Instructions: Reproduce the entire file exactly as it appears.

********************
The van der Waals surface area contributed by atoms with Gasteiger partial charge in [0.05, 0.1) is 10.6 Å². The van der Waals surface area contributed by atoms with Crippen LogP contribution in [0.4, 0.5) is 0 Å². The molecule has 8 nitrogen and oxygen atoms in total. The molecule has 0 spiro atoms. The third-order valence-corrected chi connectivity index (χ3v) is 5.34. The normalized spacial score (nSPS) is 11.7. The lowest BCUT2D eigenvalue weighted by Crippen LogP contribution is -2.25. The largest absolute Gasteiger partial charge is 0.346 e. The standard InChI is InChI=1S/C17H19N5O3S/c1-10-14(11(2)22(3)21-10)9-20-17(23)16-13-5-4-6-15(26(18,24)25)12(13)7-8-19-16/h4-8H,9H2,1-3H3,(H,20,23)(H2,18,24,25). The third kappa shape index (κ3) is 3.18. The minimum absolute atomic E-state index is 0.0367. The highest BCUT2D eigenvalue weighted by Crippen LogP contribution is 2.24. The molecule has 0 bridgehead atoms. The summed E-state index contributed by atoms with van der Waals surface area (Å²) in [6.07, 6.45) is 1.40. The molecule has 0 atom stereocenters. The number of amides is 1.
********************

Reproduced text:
The van der Waals surface area contributed by atoms with Gasteiger partial charge in [0.05, 0.1) is 10.6 Å². The van der Waals surface area contributed by atoms with Crippen LogP contribution in [0.4, 0.5) is 0 Å². The molecule has 8 nitrogen and oxygen atoms in total. The molecule has 0 spiro atoms. The third-order valence-corrected chi connectivity index (χ3v) is 5.34. The normalized spacial score (nSPS) is 11.7. The lowest BCUT2D eigenvalue weighted by Crippen LogP contribution is -2.25. The largest absolute Gasteiger partial charge is 0.346 e. The standard InChI is InChI=1S/C17H19N5O3S/c1-10-14(11(2)22(3)21-10)9-20-17(23)16-13-5-4-6-15(26(18,24)25)12(13)7-8-19-16/h4-8H,9H2,1-3H3,(H,20,23)(H2,18,24,25). The third kappa shape index (κ3) is 3.18. The minimum absolute atomic E-state index is 0.0367. The highest BCUT2D eigenvalue weighted by Crippen LogP contribution is 2.24. The molecule has 0 bridgehead atoms. The summed E-state index contributed by atoms with van der Waals surface area (Å²) in [6.07, 6.45) is 1.40. The molecule has 0 atom stereocenters. The number of amides is 1.